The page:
Washington: A US scientist is attempting to grow asparagus in meteorites to prepare humans for space farming.
If humans have space colonies, transporting food from the Earth will not be realistic. However, asteroids and meteorites often contain phosphate, nitrates, and even water that plants can feed on.
Michael Mautner, a Virginia Commonwealth University researcher, believes it is not outside the realm of possibility to directly grow certain plants on other planets, in some sort of protected environment.
"People have been talking about terraforming, but what I`m trying to do is give some concrete evidence that it`s possible to do this, that it`s possible to grow in extraterrestrial materials," Mautner was quoted as saying by `Motherboard` magazine.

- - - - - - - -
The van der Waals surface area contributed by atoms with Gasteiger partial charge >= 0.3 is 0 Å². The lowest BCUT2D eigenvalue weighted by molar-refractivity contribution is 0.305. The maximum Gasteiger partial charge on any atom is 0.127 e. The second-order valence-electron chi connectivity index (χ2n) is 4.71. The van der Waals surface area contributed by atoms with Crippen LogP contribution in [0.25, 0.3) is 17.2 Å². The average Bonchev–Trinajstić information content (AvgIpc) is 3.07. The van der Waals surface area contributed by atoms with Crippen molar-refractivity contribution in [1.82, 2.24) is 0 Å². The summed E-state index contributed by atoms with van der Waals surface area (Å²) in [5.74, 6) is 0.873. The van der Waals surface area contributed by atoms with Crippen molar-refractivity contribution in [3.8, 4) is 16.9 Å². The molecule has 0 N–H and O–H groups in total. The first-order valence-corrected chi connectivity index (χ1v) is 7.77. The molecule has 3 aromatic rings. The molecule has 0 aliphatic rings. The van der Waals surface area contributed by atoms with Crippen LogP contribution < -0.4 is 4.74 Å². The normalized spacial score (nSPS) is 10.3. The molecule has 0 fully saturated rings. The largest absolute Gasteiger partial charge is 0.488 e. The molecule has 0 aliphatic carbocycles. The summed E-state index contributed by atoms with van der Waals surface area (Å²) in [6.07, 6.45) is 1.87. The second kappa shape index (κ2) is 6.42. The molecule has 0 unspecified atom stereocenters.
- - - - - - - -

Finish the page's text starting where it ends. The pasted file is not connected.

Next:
Terraforming is the hypothetical process of deliberately modifying the atmosphere, temperature, or ecology of a planet, Moon, or other body to be similar to those of Earth in order to make it habitable by humans.
"What I`ve found is that a range of microorganisms - bacteria, fungi, and even asparagus and potato plants - can survive with the nutrients that are in extraterrestrial materials," Mautner said.
Mautner is not simply tossing asparagus seeds onto a meteorite. He is grinding up the rock into something more closely resembling soil.
His plan is to eventually find several different plants and extraterrestrial soils that make the most sense to farm, and use his experiments to develop a "rating system" for which are likely to fare best.